The German national football team, as always, is regarded as one of the favorites to win the upcoming World Cup in Russia. But as the defending champions, history isn’t on their side when it comes to repeating as title winners.
Two sides have been able to defend the World Cup title: Italy and Brazil.
The Italians in 1938 came to France with Europe slowly moving towards World War II. The 1934 title in the second World Cup ever and the first held on European soil came in a “home field World Cup”, with official lending Italy a hand en route to beating Czechoslovakia 2-1 in the final. Italy’s win over a wonderful Austrian team in the semifinal was especially marred by controversy, as Ivan Eklind of Sweden allowed the Italians to play as close to brutal as possible and disassemble a much more talented side.
Four years later in France, Italy didn’t enjoy home-field officiating, but simply a better side, led by Silvio Piola and Gino Colaussi, both bagging a brace in the final, beating Hungary 4-2, a side regarded as the best in the world at the time. And in the semifinal it was a 2-1 win over Brazil, still not football giants in terms of reputation, but not far from it.
Brazil finally won the World Cup in 1958, 8 years after their national tragedy of letting the title slip away from them at home, in front of 200,000 fans, as Uruguay claimed their second title. In the ’58 World Cup held in Sweden the Brazilians unleashed a 17-year old named Pele onto the world. Pele scored 6 goals in the tournament including two in the final, just like another legendary teammate, Vava. Mario Zagallo, later World Cup winning head coach for Brazil, also scored in that final.
Four years later in Chile Brazil became the third side to win two World Cups, with Pele missing most of the tournament and Vava alongside Garrincha taking the helm. Brazil impressed in wins over England and hosts Chile before beating Czechoslovakia 3-1 in the final with goals from Amarildo, Zito and Vava.
The Back-to-Back drought begins
And since the World Cup in Chile, we’ve never had a champion repeat. In fact, only twice has a champion made it back to the final four years later.
The first team was Argentina in 1990. Diego Maradona was once again surrounded by a ragtag group that included Claudio Caniggia, as they paved their way to the final in less than impressive fashion. Maradona didn’t score a single goal in the tournament and perhaps the Argentine side doped the Brazilians with water in the knockout stage. Regardless, Argentina made the final, lost 1-0 to West Germany while becoming the first side to have a player (Actually two) sent off in the final – First Pedro Monzon, followed by Gustavo Dezotti leaving Argentina in nine men. That match was actually a repeat of the 1986 final which Argentina one, the only time it has ever occured.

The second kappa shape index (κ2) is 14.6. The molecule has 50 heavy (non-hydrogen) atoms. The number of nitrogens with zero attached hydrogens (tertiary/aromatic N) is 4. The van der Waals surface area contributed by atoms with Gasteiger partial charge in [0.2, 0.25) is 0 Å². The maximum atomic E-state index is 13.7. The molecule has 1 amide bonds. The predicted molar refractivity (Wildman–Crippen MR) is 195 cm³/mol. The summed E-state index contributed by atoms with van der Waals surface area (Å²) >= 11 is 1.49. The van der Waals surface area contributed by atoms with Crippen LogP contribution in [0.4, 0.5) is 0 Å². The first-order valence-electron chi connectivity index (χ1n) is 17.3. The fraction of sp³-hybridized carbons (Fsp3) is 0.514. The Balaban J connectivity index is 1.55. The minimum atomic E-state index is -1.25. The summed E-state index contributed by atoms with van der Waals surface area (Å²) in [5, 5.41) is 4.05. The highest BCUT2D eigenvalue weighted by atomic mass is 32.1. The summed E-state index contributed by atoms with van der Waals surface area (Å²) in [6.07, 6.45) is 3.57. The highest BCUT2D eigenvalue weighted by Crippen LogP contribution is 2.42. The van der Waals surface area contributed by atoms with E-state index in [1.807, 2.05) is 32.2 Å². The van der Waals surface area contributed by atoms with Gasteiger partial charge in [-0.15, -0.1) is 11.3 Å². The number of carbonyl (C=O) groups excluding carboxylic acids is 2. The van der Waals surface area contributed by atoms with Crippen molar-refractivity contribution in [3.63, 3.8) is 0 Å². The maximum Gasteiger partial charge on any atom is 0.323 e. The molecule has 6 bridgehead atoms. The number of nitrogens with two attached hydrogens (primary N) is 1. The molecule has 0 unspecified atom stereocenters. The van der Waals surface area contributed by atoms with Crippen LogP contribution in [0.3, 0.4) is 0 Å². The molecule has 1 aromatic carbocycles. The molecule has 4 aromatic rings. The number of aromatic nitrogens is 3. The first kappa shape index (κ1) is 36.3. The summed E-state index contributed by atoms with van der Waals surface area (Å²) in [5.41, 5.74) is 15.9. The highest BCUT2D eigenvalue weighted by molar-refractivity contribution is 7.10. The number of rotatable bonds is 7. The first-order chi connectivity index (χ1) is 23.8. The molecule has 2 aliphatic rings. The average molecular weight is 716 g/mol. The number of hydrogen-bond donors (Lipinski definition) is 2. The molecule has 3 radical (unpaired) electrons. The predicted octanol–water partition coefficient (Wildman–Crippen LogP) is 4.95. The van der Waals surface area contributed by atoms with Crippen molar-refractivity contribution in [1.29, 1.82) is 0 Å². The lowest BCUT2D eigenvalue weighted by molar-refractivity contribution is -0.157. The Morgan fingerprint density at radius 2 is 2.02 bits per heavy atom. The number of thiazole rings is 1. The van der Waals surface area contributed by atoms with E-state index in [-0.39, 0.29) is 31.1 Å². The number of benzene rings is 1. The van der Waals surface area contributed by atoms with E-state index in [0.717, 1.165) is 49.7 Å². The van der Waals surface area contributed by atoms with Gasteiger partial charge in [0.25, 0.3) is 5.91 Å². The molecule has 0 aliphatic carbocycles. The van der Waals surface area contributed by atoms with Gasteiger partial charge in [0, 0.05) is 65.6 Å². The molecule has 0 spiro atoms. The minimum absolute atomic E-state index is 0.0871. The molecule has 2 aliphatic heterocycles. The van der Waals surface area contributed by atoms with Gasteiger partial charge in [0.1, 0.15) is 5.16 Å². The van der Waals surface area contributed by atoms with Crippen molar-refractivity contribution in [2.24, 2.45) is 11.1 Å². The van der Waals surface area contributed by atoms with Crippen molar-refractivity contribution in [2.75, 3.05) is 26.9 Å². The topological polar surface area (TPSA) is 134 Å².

The other side that attempted a repeat and failed was another South American team, Brazil. After their clinical performance in the 1994 World Cup, a Ronaldo-led Brazil side made it through a rough group stage in the 1998 World Cup to look much more impressive in the knockout stages, beating Chile, Denmark and Netherlands on penalties. In the final, hosts France awaited.
What happened in the hours and minutes before the final? Depends which version you want to believe. I tend to lean towards a simple explanation, as Brazil’s doctor offered: Imagine I ruled out Ronaldo from playing and we lost. I would have had to leave the country and move to the moon.
Ronaldo played for 90 minutes and did nothing. Despite going down to 10 men, France won their first World Cup in decisive manner, with a brace from Zinedine Zidane and a clincher by Emmanuel Petit. Brazil got their fifth World Cup title eventually, four years later.
Many World Cup champions do far worse four years later than the two examples above. 1966 champions England couldn’t get out of the quarterfinals four years later in Mexico, beaten by West Germany, getting their revenge for the Wembley final. Brazil in 1974, four years after what is still regarded as the greatest World Cup team ever assembled, couldn’t finish first in the second round group stage. The same thing happened to West Germany in 1978 four years after their champions run on home soil.
In 1982, World Cup champions Argentina lost in the second round group stage to both Brazil and Italy, with Diego Maradona getting a harsh Italian treatment from one of the best defenses ever assembled. Italy won in ’82, but couldn’t make it out of the round of 16 four years later, losing to France 2-0.
In 2002 France put in a woeful performance in their title defense, mustering just one point in a group that included Senegal, Denmark and Uruguay. In 2006, Brazil lost to France in the quarterfinals, failing to defend their title. In 2010, Italy failed to defend their World Cup title by getting knocked out in the group stage; Paraguay, Slovakia and New Zealand all finished ahead. In 2014, the same thing happened to Spain, losing to both Chile and Netherlands before a meaningless win against Australia.
No one sees it coming. Germany aren’t just defending World champions. While they didn’t win or reach the final in Euro 2016, they did wonderfully in the qualifiers and boast perhaps the deepest talent pool in Europe, judging by their success in the Confederation Cup and U-21 Euro. Their group of Mexico, Sweden and South Korea theoretically shouldn’t pose a problem, but strange things happen in these tournaments, and even a German side that rarely under achieves is prone to upsets.